Let Me Put On My Zero Drop Shoes and Get on My Soapbox

Here’s a little quiz for you. I’d like to you to look at some pictures and then we’ll have a chat.

What do all these shoes have in common?

You might say, “They are all minimalist barefoot-simulated zero-drop shoes.”

Yes, that would be correct.

But they have one more thing in common, and that is the thing I want to talk about. They all retail at around $100. (The exception is the Vivo – the yellow and gray shoe – which comes in at an astounding $160.)

“What the… Tami, has the world gone insane?” you are probably all exclaiming.

Yes, unfortunately, I’m afraid it has.

The barefoot running, minimalist shoe, zero drop fads are all the rage now. All the cool kids are doing it, it would seem. Runners, CrossFitters, kettlebellers, Zumba dancers. I have no beef with them, what I do have a beef with is the shoe companies going back to the retro shoe styles and charging one hundred freaking dollars a pair for them.

So, let me get this straight. The shoe companies realize that we all realize the ultra-padded pronation controlled zig shox air shoes don’t work as good as an old fashioned pair of flat soled racing flats, or better yet, our own bare feet. So they strip down their shoe designs to pretty much nothing, and then charge three times as much for them?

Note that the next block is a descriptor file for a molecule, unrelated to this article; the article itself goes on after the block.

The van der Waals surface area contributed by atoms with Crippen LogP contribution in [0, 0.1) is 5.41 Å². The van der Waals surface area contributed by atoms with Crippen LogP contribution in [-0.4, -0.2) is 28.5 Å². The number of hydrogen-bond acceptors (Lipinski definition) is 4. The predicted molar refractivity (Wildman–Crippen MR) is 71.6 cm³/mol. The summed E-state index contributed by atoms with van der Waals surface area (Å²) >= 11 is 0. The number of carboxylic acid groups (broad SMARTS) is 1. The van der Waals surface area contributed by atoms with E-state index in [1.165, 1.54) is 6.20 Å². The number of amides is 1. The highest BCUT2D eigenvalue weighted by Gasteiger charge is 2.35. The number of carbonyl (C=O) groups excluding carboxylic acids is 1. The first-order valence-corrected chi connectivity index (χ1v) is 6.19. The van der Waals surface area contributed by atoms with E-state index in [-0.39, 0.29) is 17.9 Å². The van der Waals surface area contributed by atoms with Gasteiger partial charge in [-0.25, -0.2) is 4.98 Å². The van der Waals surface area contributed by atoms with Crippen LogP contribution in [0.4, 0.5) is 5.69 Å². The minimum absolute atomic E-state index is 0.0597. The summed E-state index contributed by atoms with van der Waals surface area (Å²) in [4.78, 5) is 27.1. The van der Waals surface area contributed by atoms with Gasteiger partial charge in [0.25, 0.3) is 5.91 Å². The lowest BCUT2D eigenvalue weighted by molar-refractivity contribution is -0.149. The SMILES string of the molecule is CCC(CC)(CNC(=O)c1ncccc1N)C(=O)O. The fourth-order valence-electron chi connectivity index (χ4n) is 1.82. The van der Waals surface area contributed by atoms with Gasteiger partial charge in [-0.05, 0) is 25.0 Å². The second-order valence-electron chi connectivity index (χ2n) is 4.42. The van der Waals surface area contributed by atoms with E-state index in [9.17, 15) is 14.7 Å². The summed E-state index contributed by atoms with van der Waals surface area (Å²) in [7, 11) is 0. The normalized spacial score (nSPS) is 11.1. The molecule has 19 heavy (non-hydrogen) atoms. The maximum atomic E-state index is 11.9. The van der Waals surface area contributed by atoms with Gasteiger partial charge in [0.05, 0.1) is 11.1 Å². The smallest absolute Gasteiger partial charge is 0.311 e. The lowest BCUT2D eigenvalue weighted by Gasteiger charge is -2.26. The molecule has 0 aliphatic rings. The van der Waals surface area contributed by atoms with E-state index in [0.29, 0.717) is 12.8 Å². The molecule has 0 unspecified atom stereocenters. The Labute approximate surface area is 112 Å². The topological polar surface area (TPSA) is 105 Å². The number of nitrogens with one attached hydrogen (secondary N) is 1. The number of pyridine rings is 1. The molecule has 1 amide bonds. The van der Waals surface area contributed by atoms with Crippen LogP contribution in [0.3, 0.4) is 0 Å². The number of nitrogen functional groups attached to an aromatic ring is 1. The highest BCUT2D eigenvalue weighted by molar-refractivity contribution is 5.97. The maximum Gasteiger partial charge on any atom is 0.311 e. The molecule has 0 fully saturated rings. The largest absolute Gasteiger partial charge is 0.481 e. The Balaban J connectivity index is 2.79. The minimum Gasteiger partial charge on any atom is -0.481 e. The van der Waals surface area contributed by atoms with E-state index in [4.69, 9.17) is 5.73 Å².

Does anyone else think it is absolutely insane to charge $160 for a pair of barefoot shoes? Why don’t you just go run barefoot for FREE, for the love of Roger Bannister?

I remember ten years ago when I first started getting into running and I devoured each issue of Runner’s World and pored over the forums on their web site. People ran barefoot back then. They would go to the golf course or infield of the track, take off their shoes and just run. They did not pay a company $100 to give them a shoe that simulated barefoot running. THEY RAN BAREFOOT! IT WAS FREE! IT’S STILL FREE!

Sorry, don’t mean to yell. This whole thing is a travesty, a sham, a mockery. It’s a travashamockery!

In the meantime, I will continue to wear these:

New Balance cross country shoes. I bought them on sale for $30 after cross country season. The original zero drop minimalist shoe. Can you tell the difference between them and the shoes pictured above? The correct answers would be: “No” or “$70.”

A pair of Chinese-made knockoff Chucks that are actually a better quality than real Chucks. Procured at my local Alco for $9.

Don’t even get me started on the new Reebok sponsored CrossFit store. $100 for a plain gray half zip hoodie? You have got to be kidding me.


2 thoughts on “Let Me Put On My Zero Drop Shoes and Get on My Soapbox

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